Interim sales leadership makes a lasting impression

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In spite of strong growth at our company I have been concerned for some time about the long-term leadership of our sales efforts.

People, strategies and technology are changing so rapidly that I am having trouble leading the company while finding time to stay “sales-relevant.”

It reminds me of my experience at MSM Transportation in the early 1990s when we were looking for technology to help us manage sales efforts. We were so busy selling that by the time we got around to choosing a product it was already outdated.

growing business
(Illustration: istock)

Hiring quality sales leadership in the supply chain is even more of challenge. Elite candidates are hard to find and harder to recruit, and a bad hire can set you back for years.

Sitting at home the last 16 months I spent an inordinate amount of time trying to figure out the best approach for our company moving forward.

I stumbled across a concept that instantly stoked my curiosity: Interim sales leadership.

Part coach, consultant and senior executive, an interim sales leader comes into an organization with a specific set of skills and experiences and leads the sales team for a defined period of time.

In simple terms an interim sales leader is a flexible solution. You get to retain top-notch sales and business development leadership without the risk of a full-time hire — and for a fraction of the cost.

Here’s why I decided to embrace interim sales leadership and what I’ve learned so far:

More than management

There is a huge difference between a sales manager and a sales leader.

Sales managers in trucking tend to be responders and reactors. The ones I speak with on a regular basis seem to spend much of their time running their own book of business while putting out customer fires for their reps. There’s little strategy or planning, let alone leadership.

Many managers are unprepared or not suited for the job. They’ve been taught how to make people work for them, not to inspire them to follow. Unfortunately, too many sales managers lead by the fear of negative consequences.

In trucking the top sales producer often gets the coveted sales manager role when the desk becomes open. This is in spite of the of the fact there is zero correlation between the two jobs. Wayne Gretzky is undeniably the best hockey player to ever lace ’em up. But in his four-year coaching career he never once made the playoffs.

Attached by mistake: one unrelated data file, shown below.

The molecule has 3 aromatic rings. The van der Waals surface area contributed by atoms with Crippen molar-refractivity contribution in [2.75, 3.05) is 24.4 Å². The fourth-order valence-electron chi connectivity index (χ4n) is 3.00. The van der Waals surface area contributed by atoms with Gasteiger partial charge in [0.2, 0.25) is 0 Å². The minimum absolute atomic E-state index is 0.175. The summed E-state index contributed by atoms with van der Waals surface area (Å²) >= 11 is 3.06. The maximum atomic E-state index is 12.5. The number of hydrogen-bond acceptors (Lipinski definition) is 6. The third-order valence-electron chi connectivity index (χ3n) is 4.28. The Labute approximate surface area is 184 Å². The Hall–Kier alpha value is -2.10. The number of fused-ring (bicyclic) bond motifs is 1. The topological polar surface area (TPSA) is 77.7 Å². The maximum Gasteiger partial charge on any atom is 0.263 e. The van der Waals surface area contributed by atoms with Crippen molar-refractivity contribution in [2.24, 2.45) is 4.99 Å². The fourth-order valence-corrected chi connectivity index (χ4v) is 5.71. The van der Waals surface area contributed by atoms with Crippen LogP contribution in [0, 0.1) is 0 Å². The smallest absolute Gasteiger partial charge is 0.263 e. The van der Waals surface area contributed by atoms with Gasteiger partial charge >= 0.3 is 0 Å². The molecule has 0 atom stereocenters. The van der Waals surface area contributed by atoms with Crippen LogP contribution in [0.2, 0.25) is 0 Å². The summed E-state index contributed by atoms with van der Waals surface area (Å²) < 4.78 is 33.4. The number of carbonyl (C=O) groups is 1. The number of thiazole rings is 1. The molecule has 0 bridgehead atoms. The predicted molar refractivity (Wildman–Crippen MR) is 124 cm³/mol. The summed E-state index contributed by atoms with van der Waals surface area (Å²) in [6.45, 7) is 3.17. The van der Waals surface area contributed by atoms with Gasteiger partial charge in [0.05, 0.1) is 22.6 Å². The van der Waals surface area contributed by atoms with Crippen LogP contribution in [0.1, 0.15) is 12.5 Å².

Flexible leadership

Six months into our interim sales leadership experience I am blown away by how the person we hired has rejuvenated and inspired our team.

They don’t work full-time in our business so they don’t get caught up in the day-to-day grind. By not being tied into our vertical they have brought fresh sales ideas from other industries.

At their suggestion we have involved the entire staff in sales and customer retention so everyone is part of the process. We have adapted to new digital marketing strategies to become more productive.

Most important we get an unbiased, independent opinion that challenges our current sales practices.

Many ways to help

There are so many reasons to look at interim sales leadership it’s impossible to list them all. Here are a few things our interim sales leader has done for us:

  • Identify and remove short-term roadblocks to higher sales, greater profits and market share.
  • Focus on long-term sales strategy and implementation without diverting key sales staff from doing their work.
  • Intervene with management to stop the loss of business to less qualified competitors.
  • Motivate a disengaged sales team.

After six months I am confident of two things. First, we’re a better company because of our pivot to an interim sales leader. Second, it’s painfully clear that old man Mike wasn’t getting it done!

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Mike McCarron is president of Rite Route Supply Chain Solutions and a partner in Left Lane Associates. You can reach Mike at

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  • Great sharing Mike, thanks. Great points on the benefits of an interim sales leader, from a conscious leader.